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In Davies v. Clarington (Municipality), 2023 ONCA 376, the Ontario Court of Appeal reached the reasonable conclusion that non-party lenders with no involvement in directing litigation are not liable to pay an adverse costs award that a plaintiff will not pay. 

On this appeal, the Court provides a helpful statement of the law on awarding costs against non-parties; and in so doing, highlights the need for court approval of such agreements, which may limit access to justice (depending on the terms of the loan) in some circumstances instead of improving it.

The underlying class action in Davies related to a train crash. In November of 1999, a Via Rail train travelling between Montreal and Toronto collided with a tractor-trailer that was stopped on the railway track and the train derailed. In 2006, the class action settled for $252,000 in damages and $330,000 in costs, resolving all claims but for two. One of these outstanding claims was resolved the following year; the other claim went on to an individual damages trial that went on for a staggering 106 days and is the subject of this decision.

At the trial of his individual damages, the claimant Mr. Zuber sought $50 million. However, after extensively litigating his claims, he recovered only a fraction of that amount, a mere $50,000. Finding that Mr. Zuber’s claim was conducted in a way that was “a poster child for what our civil justice system can no longer accommodate”, the trial judge exercised his direction to award the Via Rail defendants more than $3.4 million in costs, payable by Mr. Zuber.

It was revealed during the trial that Mr. Zuber’s pursuit of his damages claim was funded by a group of third-party lenders. The lenders made loans with a principal amount of over $400,000, bearing interest, some at compound rates of up to almost 30% per year. As time passed, significant interest accrued on the loans, and the quantum of interest impacted Mr. Zuber’s willingness to settle.

Indeed, prior to the trial, Mr. Zuber refused an offer to settle his claims for $500,000. This was purportedly because the amount owing to the lenders under his third-party loans was even more, and if he had accepted the offer, he would have come out at a loss. In any event, because it was common ground that Mr. Zuber could not or would not pay the $3.4 million costs award to the Via Rail defendants, those parties sought to recover the money from the lenders that financed his claim.

At the lower court, the trial judge found that the loans bore onerous rates of interest and did not advance the goal of access to justice, and that Mr. Zuber’s indebtedness for interest under the loans, coupled with his unrealistic expectations about his claim, were impediments to settlement. However, he declined to order the lenders to pay costs on the basis that they did not meet the test set out in 1318847 Ontario Ltd. v. Laval Tool & Mould Ltd., 2017 ONCA 184.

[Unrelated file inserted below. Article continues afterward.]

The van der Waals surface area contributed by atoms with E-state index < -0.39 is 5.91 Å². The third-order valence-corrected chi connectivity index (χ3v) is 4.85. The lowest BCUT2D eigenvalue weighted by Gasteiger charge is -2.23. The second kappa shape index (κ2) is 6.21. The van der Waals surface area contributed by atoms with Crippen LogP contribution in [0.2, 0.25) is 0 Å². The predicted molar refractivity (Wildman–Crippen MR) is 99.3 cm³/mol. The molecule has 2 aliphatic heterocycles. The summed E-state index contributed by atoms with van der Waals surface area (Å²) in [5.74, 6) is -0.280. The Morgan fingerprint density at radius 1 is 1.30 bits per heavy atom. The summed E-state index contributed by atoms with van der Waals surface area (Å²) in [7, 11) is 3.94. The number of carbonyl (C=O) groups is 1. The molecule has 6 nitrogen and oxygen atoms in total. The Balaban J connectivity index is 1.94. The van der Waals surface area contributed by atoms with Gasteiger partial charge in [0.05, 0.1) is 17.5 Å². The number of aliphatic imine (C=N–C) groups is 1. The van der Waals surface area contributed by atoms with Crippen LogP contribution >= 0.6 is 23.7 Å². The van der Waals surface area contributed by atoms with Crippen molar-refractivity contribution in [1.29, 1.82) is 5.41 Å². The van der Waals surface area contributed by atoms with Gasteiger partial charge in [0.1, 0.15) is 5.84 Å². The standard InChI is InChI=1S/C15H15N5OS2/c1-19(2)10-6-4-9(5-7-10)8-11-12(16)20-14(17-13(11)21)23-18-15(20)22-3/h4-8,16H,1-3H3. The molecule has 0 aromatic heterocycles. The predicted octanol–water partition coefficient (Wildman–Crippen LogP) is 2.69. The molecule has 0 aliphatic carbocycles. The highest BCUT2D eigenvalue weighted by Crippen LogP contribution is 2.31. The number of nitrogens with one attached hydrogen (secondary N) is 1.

Pursuant to Laval Tool, non-party costs are discretionary. They may be awarded in limited circumstances where either (1) the non-party had status to bring the litigation, was the true litigant, and put forward the named party as a person of straw to protect the true litigant against liability for costs; or (2) the non-party has initiated or conducted the litigation in such a manner as to amount to an abuse of process. 

The second prong of the test was germane to Davies. On that consideration, the Court of Appeal held that the trial judge “carefully considered the terms of the loans, including that they did not give the lenders any share of the proceeds” and that the lenders “did not instigate or conduct Mr. Zuber’s litigation in a manner that constituted an abuse of process”, and therefore declined to award costs against them.

Importantly, the Court of Appeal recognized that there can be “many situations in which a party to litigation decides to incur debt to be able to meet the expenses of litigating a position which the party believes to be legitimate”. The mere fact that a loan is used to fund unsuccessful litigation does not render the lender liable. This makes sense because in many situations, meritorious claims cannot be pursued without an infusion of external capital—modern litigation is extremely costly, and when matters go to trial, legal services are at their most expensive because of the significant lawyer time that is expended.

The Court of Appeal reached the right result. However, that is not to say that there were real issues in this case that were not resolved. Namely, a perverse incentive arose where Mr. Zuber was inclined to pursue an unreasonable amount of damages because he did not want his individual claim to come out at breakeven or a loss. The Court was simply not in a position to regulate the concerns or practices around litigation lending on this appeal.

Court approval of all litigation funding agreements may be one solution to these problems. Such approval is generally required in the class action context but was not required for the purpose of funding Mr. Zuber’s individual damages claim. Courts ought to be able to examine all litigation funding agreements to determine, among other things, whether the rate of interest is so significant that it would be contrary to the interests of justice to allow the loan. Where the loan is so significant that it impacts the judgement and realistic expectations of litigants, the resolution of claims is less likely to occur. Here, that risk came to fruition.

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